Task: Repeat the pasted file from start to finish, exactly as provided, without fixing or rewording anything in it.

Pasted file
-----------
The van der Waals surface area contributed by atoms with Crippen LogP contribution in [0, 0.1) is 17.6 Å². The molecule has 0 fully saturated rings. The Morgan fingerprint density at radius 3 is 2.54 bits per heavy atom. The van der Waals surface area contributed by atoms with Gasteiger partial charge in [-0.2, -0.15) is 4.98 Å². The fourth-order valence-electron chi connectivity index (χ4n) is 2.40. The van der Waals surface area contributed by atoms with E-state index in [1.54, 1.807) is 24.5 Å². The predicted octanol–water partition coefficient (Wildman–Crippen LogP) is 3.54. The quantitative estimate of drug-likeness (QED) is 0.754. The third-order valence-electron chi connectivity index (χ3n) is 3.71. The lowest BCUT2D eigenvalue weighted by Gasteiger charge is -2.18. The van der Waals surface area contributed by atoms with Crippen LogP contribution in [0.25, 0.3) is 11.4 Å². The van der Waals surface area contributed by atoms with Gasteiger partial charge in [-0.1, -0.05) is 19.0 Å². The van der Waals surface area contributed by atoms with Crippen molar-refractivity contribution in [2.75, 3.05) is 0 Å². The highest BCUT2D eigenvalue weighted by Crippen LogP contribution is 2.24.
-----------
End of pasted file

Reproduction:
The van der Waals surface area contributed by atoms with Crippen LogP contribution in [0, 0.1) is 17.6 Å². The molecule has 0 fully saturated rings. The Morgan fingerprint density at radius 3 is 2.54 bits per heavy atom. The van der Waals surface area contributed by atoms with Gasteiger partial charge in [-0.2, -0.15) is 4.98 Å². The fourth-order valence-electron chi connectivity index (χ4n) is 2.40. The van der Waals surface area contributed by atoms with E-state index in [1.54, 1.807) is 24.5 Å². The predicted octanol–water partition coefficient (Wildman–Crippen LogP) is 3.54. The quantitative estimate of drug-likeness (QED) is 0.754. The third-order valence-electron chi connectivity index (χ3n) is 3.71. The lowest BCUT2D eigenvalue weighted by Gasteiger charge is -2.18. The van der Waals surface area contributed by atoms with Crippen LogP contribution in [0.25, 0.3) is 11.4 Å². The van der Waals surface area contributed by atoms with Gasteiger partial charge in [-0.1, -0.05) is 19.0 Å². The van der Waals surface area contributed by atoms with Crippen molar-refractivity contribution in [2.75, 3.05) is 0 Å². The highest BCUT2D eigenvalue weighted by Crippen LogP contribution is 2.24.